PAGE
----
The Central Tibetan Administration has recently commented on the so-called Order no. 5 of China's State Administration of Religious Affairs on "Management Measures for the Re-Incarnation of Living Buddhas in Tibetan Buddhism". According to the CTA the document contains contradictory statements and wild claims, and reflects the "true" motives of the Chinese leadership. It will serve as a tool for the Chinese government to repress Tibetans under their tyrannical rule, and will also be recorded as a gross historical misrepresentation. The CTA have issued a statement repudiating the document.
Religious freedom is universally accepted to means that all citizens can believe or not believe, in any religion, and that a believer can practise and propagate his or her religion, and especially that there should be no state of political interference in religious affairs. The People's Republic of China includes freedom of religious belief among the fundamental rights of the people in its constitution. Yet it continues to forcibly interfere in the religious activities of all religions of the country, according to its political needs.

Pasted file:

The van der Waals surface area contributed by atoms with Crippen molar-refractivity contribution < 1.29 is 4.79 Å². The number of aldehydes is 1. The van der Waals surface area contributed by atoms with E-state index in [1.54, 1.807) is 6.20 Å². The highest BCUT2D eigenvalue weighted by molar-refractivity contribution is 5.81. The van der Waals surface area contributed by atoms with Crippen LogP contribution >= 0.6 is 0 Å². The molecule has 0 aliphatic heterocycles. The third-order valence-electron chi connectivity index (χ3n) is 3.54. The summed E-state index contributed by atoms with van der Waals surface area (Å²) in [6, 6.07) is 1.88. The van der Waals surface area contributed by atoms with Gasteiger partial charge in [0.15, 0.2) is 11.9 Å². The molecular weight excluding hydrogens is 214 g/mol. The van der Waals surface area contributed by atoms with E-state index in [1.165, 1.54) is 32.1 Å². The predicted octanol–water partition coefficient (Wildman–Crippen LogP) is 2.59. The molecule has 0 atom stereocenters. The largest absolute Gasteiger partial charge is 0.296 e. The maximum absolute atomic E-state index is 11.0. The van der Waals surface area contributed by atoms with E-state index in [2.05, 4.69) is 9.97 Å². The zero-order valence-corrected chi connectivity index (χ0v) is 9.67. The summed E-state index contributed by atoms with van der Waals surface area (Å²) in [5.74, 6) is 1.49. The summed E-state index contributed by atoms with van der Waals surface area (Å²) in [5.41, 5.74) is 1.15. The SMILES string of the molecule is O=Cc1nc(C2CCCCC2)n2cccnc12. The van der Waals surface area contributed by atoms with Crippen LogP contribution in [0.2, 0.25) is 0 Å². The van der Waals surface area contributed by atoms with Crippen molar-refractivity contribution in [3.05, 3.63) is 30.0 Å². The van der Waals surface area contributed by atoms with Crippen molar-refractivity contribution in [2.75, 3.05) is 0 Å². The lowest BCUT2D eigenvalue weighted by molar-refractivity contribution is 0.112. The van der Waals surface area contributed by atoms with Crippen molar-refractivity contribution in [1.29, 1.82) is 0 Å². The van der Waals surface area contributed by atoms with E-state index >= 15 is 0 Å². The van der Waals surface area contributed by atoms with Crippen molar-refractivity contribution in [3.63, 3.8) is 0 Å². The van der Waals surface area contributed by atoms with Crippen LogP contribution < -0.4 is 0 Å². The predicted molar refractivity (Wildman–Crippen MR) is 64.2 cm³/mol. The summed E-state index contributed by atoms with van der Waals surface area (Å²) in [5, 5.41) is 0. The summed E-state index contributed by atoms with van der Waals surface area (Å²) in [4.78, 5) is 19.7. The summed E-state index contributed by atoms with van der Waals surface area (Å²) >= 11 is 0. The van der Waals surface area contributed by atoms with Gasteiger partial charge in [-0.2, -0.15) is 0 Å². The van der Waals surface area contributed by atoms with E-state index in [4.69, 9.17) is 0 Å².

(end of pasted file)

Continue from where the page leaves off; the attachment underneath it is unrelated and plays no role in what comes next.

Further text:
During the last many centuries since the recognition of Tulkus (or Living Buddhas) came into being, the principal disciples of the concerned lamas and responsible officials of their spiritual seats have freely recognised their re-incarnated beings, based on the latter's faith in and spiritual bond with the former. Recognition of Tulkus is something that can neither be appointed from above, nor be elected by the general populace, or be bestowed upon someone as "titles" of "positions". Since the task involved is to search for the place where the previous being has taken rebirth, it must be recongised through the prognositc signs demonstrated by the concerned re-incarnation beings, in consultation with the lamas or protective deities gifted with intuitive powers, and through other traditional or religious methods of testing. Highly realised beings take rebirth for the benefit of the Dharma and sentient beings. As such their meritorious service is not incument upon the state's approval, or the formal recognition accorded by it. Therefore simply by issuing an order on measures for the recognition of Tulkus, it cannot fullfill the order's twin purpose of undermining or diluting Tibetan Buddhism, and exercising control over the hears and minds of the Tibetan people through state-sponsored "Living Buddhas".